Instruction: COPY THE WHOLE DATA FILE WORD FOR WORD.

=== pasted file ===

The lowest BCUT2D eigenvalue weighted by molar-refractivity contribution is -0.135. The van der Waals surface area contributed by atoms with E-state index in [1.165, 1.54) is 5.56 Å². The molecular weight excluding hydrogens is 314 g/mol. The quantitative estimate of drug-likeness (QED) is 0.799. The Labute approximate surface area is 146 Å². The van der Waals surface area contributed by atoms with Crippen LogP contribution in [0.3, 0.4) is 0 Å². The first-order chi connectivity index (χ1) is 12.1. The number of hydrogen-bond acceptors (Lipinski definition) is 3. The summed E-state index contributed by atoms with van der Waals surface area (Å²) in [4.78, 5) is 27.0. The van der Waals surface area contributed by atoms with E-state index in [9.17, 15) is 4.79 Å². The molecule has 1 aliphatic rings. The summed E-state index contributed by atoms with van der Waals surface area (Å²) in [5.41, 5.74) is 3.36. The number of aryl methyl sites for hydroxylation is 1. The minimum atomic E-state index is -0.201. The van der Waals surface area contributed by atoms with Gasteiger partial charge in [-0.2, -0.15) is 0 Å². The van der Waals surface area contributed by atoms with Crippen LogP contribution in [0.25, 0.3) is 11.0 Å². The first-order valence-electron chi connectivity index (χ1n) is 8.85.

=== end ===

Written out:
The lowest BCUT2D eigenvalue weighted by molar-refractivity contribution is -0.135. The van der Waals surface area contributed by atoms with E-state index in [1.165, 1.54) is 5.56 Å². The molecular weight excluding hydrogens is 314 g/mol. The quantitative estimate of drug-likeness (QED) is 0.799. The Labute approximate surface area is 146 Å². The van der Waals surface area contributed by atoms with Crippen LogP contribution in [0.3, 0.4) is 0 Å². The first-order chi connectivity index (χ1) is 12.1. The number of hydrogen-bond acceptors (Lipinski definition) is 3. The summed E-state index contributed by atoms with van der Waals surface area (Å²) in [4.78, 5) is 27.0. The van der Waals surface area contributed by atoms with E-state index in [9.17, 15) is 4.79 Å². The molecule has 1 aliphatic rings. The summed E-state index contributed by atoms with van der Waals surface area (Å²) in [5.41, 5.74) is 3.36. The number of aryl methyl sites for hydroxylation is 1. The minimum atomic E-state index is -0.201. The van der Waals surface area contributed by atoms with Gasteiger partial charge in [-0.2, -0.15) is 0 Å². The van der Waals surface area contributed by atoms with Crippen LogP contribution in [0.25, 0.3) is 11.0 Å². The first-order valence-electron chi connectivity index (χ1n) is 8.85.